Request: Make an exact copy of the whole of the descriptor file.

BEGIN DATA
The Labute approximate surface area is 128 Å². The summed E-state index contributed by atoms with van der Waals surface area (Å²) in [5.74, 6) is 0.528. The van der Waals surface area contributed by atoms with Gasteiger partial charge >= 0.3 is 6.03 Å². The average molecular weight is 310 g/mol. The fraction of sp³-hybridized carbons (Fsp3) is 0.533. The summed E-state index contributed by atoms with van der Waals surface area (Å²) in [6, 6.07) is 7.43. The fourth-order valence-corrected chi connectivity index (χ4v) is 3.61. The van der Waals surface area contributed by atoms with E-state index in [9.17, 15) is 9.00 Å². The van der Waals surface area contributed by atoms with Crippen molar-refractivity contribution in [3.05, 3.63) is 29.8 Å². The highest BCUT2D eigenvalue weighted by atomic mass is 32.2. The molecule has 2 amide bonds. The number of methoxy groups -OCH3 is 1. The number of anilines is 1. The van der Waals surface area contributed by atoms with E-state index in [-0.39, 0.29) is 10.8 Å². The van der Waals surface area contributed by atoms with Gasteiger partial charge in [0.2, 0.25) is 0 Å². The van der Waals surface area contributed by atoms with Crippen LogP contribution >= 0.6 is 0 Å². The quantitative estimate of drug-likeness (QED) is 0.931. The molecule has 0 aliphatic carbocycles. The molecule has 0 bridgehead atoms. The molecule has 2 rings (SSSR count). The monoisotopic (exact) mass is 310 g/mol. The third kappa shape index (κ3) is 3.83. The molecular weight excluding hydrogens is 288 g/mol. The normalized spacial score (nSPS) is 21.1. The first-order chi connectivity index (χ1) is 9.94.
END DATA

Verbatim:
The Labute approximate surface area is 128 Å². The summed E-state index contributed by atoms with van der Waals surface area (Å²) in [5.74, 6) is 0.528. The van der Waals surface area contributed by atoms with Gasteiger partial charge >= 0.3 is 6.03 Å². The average molecular weight is 310 g/mol. The fraction of sp³-hybridized carbons (Fsp3) is 0.533. The summed E-state index contributed by atoms with van der Waals surface area (Å²) in [6, 6.07) is 7.43. The fourth-order valence-corrected chi connectivity index (χ4v) is 3.61. The van der Waals surface area contributed by atoms with E-state index in [9.17, 15) is 9.00 Å². The van der Waals surface area contributed by atoms with Crippen molar-refractivity contribution in [3.05, 3.63) is 29.8 Å². The highest BCUT2D eigenvalue weighted by atomic mass is 32.2. The molecule has 2 amide bonds. The number of methoxy groups -OCH3 is 1. The number of anilines is 1. The van der Waals surface area contributed by atoms with E-state index in [-0.39, 0.29) is 10.8 Å². The van der Waals surface area contributed by atoms with Gasteiger partial charge in [0.2, 0.25) is 0 Å². The van der Waals surface area contributed by atoms with Crippen LogP contribution >= 0.6 is 0 Å². The quantitative estimate of drug-likeness (QED) is 0.931. The molecule has 0 aliphatic carbocycles. The molecule has 0 bridgehead atoms. The molecule has 2 rings (SSSR count). The monoisotopic (exact) mass is 310 g/mol. The third kappa shape index (κ3) is 3.83. The molecular weight excluding hydrogens is 288 g/mol. The normalized spacial score (nSPS) is 21.1. The first-order chi connectivity index (χ1) is 9.94.